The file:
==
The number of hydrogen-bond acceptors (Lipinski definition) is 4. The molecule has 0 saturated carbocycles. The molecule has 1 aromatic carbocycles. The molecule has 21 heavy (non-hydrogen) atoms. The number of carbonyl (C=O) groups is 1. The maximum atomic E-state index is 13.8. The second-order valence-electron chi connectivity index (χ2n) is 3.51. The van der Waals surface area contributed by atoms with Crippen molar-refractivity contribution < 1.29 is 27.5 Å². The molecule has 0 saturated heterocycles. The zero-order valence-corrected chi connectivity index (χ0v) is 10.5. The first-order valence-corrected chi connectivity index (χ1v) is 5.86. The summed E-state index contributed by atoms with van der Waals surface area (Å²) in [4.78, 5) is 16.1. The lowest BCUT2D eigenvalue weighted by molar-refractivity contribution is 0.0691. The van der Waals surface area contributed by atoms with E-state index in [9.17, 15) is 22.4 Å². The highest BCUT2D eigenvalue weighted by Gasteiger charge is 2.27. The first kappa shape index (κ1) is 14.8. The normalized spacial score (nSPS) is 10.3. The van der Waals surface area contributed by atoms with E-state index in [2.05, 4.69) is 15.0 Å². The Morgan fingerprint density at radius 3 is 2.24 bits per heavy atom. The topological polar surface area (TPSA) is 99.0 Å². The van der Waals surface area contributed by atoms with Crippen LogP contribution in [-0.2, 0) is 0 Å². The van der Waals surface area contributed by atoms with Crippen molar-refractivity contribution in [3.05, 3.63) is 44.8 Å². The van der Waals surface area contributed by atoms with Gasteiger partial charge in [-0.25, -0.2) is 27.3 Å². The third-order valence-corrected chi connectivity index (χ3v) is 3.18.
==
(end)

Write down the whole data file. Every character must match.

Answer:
The number of hydrogen-bond acceptors (Lipinski definition) is 4. The molecule has 0 saturated carbocycles. The molecule has 1 aromatic carbocycles. The molecule has 21 heavy (non-hydrogen) atoms. The number of carbonyl (C=O) groups is 1. The maximum atomic E-state index is 13.8. The second-order valence-electron chi connectivity index (χ2n) is 3.51. The van der Waals surface area contributed by atoms with Crippen molar-refractivity contribution < 1.29 is 27.5 Å². The molecule has 0 saturated heterocycles. The zero-order valence-corrected chi connectivity index (χ0v) is 10.5. The first-order valence-corrected chi connectivity index (χ1v) is 5.86. The summed E-state index contributed by atoms with van der Waals surface area (Å²) in [4.78, 5) is 16.1. The lowest BCUT2D eigenvalue weighted by molar-refractivity contribution is 0.0691. The van der Waals surface area contributed by atoms with E-state index in [9.17, 15) is 22.4 Å². The highest BCUT2D eigenvalue weighted by Gasteiger charge is 2.27. The first kappa shape index (κ1) is 14.8. The normalized spacial score (nSPS) is 10.3. The van der Waals surface area contributed by atoms with E-state index in [2.05, 4.69) is 15.0 Å². The Morgan fingerprint density at radius 3 is 2.24 bits per heavy atom. The topological polar surface area (TPSA) is 99.0 Å². The van der Waals surface area contributed by atoms with Crippen LogP contribution in [-0.2, 0) is 0 Å². The van der Waals surface area contributed by atoms with Crippen molar-refractivity contribution in [3.05, 3.63) is 44.8 Å². The van der Waals surface area contributed by atoms with Gasteiger partial charge in [-0.25, -0.2) is 27.3 Å². The third-order valence-corrected chi connectivity index (χ3v) is 3.18.